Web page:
Decide today that you will suffer no more.  Decide today that you don’t need to wait to find Aladdin’s lamp to be happy.  Decide today that no matter what situations you encounter in life, you will make it your dominant intent to look for the good in them, for there is good to be found if we only look hard enough.  Decide today that you will take on every day with unshakable confidence, and the determination to feel good, to spread love, to experience joy in everything you do. Decide today that you will go after your goals and your dreams, and that you will enjoy and appreciate the ride as much as, if not more than, getting there.  Decide today to share your gifts with the world, which no one but you can share.  Decide today to leave your mark in this world.

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How Our Thoughts Affect Our Reality

When I began my self-improvement journey several years ago I came across a book that inspired me and gave me much needed clarity about how to change my life for the better.  In my opinion this book is a must-have for anyone looking to understand how our thoughts affect our world and shape our reality.  It is written in plain English without the jargon commonly associated with the study of the mind, so it’s easy enough for anyone to understand.

I still revisit this book now and then because from time to time I need a reminder of how important it is to be mindful of what we entertain in our minds.   The book is a very short read, and it can be found in audio form as well.  The audio version of the book is less than an hour long, so I can easily listen to the entire recording in a day just driving to and from work.

The book I’m referring to is “The Strangest Secret” by Earl Nightingale.  There is great information in the entire book but there is one segment in particular that always grabs my attention for its truthfulness and simplicity.  The segment begins by stating this:

Let me tell you something which if you really understand it, will alter your life immediately…Here’s the key to success and the key to failure: We become what we think about.

The author then proceeds to explain exactly how this works, and gives the analogy of a situation that parallels the human mind using a farmer and fertile soil.  In his example, Earl asks us imagine that a farmer has a piece of fertile land in which he plants a seed of corn and a seed of poison.  The land, being impartial to what is being planted, will invariably return to the farmer exactly the “fruits” of what he has planted, a plant of corn and a plant of poison. He compares this fertile land to the human mind and the seeds to our thoughts because the mind – like the land – does not care what you plant in it; it will return what you plant, but it doesn’t care what you plant.

While it’s true that the mind is far more complex and mysterious than the land, the principle is the same.  Whether we plant thoughts (seeds) of success (corn) or thoughts (seeds) of failure (poison) the mind (land) will return to us exactly what we plant in it in the form of our experiences in all areas our lives such as work, family, love, finances, etc.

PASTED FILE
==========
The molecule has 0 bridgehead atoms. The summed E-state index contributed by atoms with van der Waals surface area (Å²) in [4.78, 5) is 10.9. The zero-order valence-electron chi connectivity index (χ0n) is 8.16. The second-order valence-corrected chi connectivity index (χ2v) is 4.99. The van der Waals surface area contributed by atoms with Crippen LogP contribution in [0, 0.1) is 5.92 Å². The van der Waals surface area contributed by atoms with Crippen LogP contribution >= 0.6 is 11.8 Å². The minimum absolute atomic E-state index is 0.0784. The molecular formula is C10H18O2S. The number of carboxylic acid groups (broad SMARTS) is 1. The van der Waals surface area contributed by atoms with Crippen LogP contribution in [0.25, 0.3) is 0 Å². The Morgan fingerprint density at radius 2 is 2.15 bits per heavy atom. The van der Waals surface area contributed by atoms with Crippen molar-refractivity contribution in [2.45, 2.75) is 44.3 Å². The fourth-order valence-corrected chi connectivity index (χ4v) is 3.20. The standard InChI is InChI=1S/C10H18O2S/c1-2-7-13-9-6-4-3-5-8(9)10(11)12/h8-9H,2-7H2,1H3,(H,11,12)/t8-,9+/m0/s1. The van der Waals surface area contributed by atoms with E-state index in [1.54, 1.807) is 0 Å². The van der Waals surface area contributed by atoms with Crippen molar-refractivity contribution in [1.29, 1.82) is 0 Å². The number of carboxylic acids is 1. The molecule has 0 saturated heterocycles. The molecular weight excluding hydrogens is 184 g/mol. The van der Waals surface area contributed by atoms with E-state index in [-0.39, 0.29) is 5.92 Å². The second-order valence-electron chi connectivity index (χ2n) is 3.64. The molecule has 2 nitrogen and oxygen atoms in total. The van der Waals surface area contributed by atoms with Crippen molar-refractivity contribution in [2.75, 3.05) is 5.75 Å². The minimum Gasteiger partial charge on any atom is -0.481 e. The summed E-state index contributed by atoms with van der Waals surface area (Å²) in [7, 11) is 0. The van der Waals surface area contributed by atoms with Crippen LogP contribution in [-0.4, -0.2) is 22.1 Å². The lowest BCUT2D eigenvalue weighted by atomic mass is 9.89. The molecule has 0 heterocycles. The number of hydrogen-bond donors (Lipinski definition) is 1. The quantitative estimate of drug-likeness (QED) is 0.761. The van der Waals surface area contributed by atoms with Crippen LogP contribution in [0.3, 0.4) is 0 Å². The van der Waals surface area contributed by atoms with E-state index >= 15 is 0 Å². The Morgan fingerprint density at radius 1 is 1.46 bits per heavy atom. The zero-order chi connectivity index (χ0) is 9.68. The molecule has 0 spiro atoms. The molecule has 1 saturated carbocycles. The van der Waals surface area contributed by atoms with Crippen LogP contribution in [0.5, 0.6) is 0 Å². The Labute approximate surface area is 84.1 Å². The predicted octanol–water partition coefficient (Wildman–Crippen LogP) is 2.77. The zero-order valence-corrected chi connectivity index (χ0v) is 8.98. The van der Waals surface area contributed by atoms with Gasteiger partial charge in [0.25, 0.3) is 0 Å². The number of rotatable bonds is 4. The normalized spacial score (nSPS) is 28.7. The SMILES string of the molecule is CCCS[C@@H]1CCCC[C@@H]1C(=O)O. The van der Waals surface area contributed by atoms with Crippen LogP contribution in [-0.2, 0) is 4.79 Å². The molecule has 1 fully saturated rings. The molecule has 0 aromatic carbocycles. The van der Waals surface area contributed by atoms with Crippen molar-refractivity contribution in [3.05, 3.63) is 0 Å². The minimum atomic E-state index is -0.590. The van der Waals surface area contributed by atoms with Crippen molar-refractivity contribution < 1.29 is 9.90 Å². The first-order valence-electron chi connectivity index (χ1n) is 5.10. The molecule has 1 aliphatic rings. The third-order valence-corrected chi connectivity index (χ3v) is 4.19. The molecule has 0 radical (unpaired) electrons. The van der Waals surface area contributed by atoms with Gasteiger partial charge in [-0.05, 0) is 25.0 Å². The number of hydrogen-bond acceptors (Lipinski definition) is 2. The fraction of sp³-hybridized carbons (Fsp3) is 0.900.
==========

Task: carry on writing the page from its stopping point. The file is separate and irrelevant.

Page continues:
For me this was a wake-up call.  If this was true (and I had no reason to believe that it wasn’t) it meant that I needed to become aware of my thoughts throughout the day.  I needed to make sure that whatever thoughts I was entertaining were seeds that would produce the type of experiences I wanted to have in my life.

This proved to be easier said than done.  It was easy at the beginning of the day because I would start off with a clean slate and a positive attitude, but as I gradually got busy and distracted with my daily activities, I found myself repeating old thought patterns that were sure to produce unwanted results if left unattended.

At first I would get bummed up about it, because I thought that no matter how hard I tried I somehow managed to end up back at square one.  This would only cause me to feel more like a failure and, you guessed it, negative tapes to start playing again.

But I later learned that it is impossible to watch what we are thinking 24 hours a day (or however many hours we spend awake), so getting temporarily distracted was perfectly normal.  In fact, a recent study revealed that, astonishingly, humans are on autopilot nearly half of their waking hours!

Our mind is designed to jump on autopilot whenever possible in order to automate mundane tasks.  You do something long enough and it eventually becomes a habit, making it a task that you no longer have to think about.  If you’ve ever driven from one place to another and had no recollection of how you got there, you know exactly what I’m talking about.  I can certainly relate to that.  There were times when I suddenly realized I had arrived, and thanked God I was alive and prayed that I hadn’t committed any violations while driving.  Yikes!

Whenever I think of this I realize what a wonderful design the mind is.  I’m speechless when I think of all the intricate wiring and programs that are running to ensure that we follow all the traffic laws and make critical decisions almost unconsciously!  Of course this works to our advantage when our mind is engaged in something positive or uplifting, but it can just as well work against us when it’s engaged in something negative or undesirable.